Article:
Weight Gain During Pregnancy: When To Be Concerned
Looks never meant much to me – I have always believed that beauty is more than skin deep. Personality and character were far more important to me, and I never felt less than adequate just because I was a plain Jane. That was what I thought, until my daughter came into my life…

My husband Chris* and I have been married for more than two decades now, and have a 20-year-old daughter Kaylene*. I love and cherish her as a mother does, but there were times when I was actually jealous of my daughter and suffered from low self-esteem.

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The truth is, Kaylene looks nothing like me. Maybe it was because of the family’s recessive genes or a fortunate quirk of nature, but she turned out as the perfect mix of my parents’ natural good looks and Chris’ Eurasian ancestry.

Kaylene had an aquiline nose whereas I had a flat yet fleshy nose with a short tip; her straight and full-bodied tresses shone with undulating shades of dark brown while mine looked like dry tumbleweed; and she had double-eyelids while I had monolid eyes. Basically, Kaylene and I were a parent-and-child version of “Beauty and the Beast”.

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Share A Secret Mother and child
In the beginning, I was proud when people fawned over how adorable she was when she was a kid. Now, when friends and colleagues see my teenage daughter, they first react with disbelief, then say how lucky I was to have such a gorgeous kid, which felt like a backhanded compliment. On family outings, I felt ashamed when strangers appear to cast taunting glares our way – “how could this plain-looking middle-aged auntie be related to this attractive youngster?”, they seemed to think.

In the last couple of years, my grudging feelings grew until I decided I needed to take some measures – if my daughter does not look like me, then I needed to look like my daughter!

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At first, I simply decided to dress like Kaylene, telling everyone the excuse that I wanted to feel closer to her, like how modern mothers do these days. To help bridge the age gap, I rebonded and dyed my hair, wore brighter-hued makeup, and went on a carbs-free diet. But I felt uncomfortable wearing the kind of short shorts and tight jeans that Kaylene favoured, and when Chris said I looked like old mutton dressed as lamb, I gave up pretending to be a trendy 20-year-old.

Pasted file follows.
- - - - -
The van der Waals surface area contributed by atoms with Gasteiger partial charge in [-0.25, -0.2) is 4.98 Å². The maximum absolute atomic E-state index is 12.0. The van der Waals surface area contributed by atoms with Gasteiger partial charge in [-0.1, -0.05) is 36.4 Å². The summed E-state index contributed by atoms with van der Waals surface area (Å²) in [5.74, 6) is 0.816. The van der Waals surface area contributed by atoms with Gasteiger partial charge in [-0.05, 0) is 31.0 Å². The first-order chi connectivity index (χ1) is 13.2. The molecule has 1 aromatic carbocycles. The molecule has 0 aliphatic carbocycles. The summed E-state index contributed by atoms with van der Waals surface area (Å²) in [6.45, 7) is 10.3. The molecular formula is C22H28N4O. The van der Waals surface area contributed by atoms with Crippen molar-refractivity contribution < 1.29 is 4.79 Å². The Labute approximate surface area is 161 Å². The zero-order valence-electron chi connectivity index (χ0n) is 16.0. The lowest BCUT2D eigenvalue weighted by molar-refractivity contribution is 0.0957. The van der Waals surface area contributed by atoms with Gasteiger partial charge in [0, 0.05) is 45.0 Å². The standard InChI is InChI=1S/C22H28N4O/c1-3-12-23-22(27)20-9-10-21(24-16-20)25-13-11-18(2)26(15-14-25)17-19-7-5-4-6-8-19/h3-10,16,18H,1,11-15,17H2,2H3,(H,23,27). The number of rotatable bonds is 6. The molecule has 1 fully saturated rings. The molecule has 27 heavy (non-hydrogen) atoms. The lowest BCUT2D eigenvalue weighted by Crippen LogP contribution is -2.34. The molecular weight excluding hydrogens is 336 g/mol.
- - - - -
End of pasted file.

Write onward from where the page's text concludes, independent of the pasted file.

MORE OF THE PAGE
Instead, I turned to plastic surgery… the plan was not to look younger, but to look like my daughter. Listing down the surgeries I wanted, to change the parts of me such as my nose and chin, I opted for the least painful and affordable procedures: A double eyelid surgery and lip injections. I took a few weeks of no-pay leave during my birthday month to undergo the secret surgery in a clinic in Thailand.

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I told everyone – including Chris and Kaylene – that I needed my “me-time” without contact with the outside world. My husband and daughter thought it odd, but said nothing, only bidding me to take care and keep safe when I was holidaying by myself.

When I returned to Singapore after my downtime, it was only Kaylene who met me at the airport – Chris could not make it as he had to work overtime. The moment we saw each other, we hugged and burst into tears.

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We didn’t know what came over us. Kaylene was blubbering about how she missed me, was worried about me undergoing some form of life-crisis or having an affair since I was starting to change how I looked, and her fears of never seeing me again. I, on the other hand, muttered through sobs about not living up to being a mum that people expected me to be.

To pacify her – and also because of how much I felt alone, afraid and guilty over the past few weeks – I spilled about my surgery. Kaylene listened and told me never to do this again, that I was perfect as I was, and that “Dad will never notice because he loves you for who you are inside”.

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Kaylene and I kept my surgery a secret, with her taking a bet that Chris will never notice the alteration to my appearance. It has been three months since I got my double eyelids, and though I might have spent thousands on a superficial change, I am quite happy to say that I have lost this bet, but regained my self-esteem through the love of my family.

*Names changed to protect privacy.

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Photos: 123rf.com, Pixabay, Pexels

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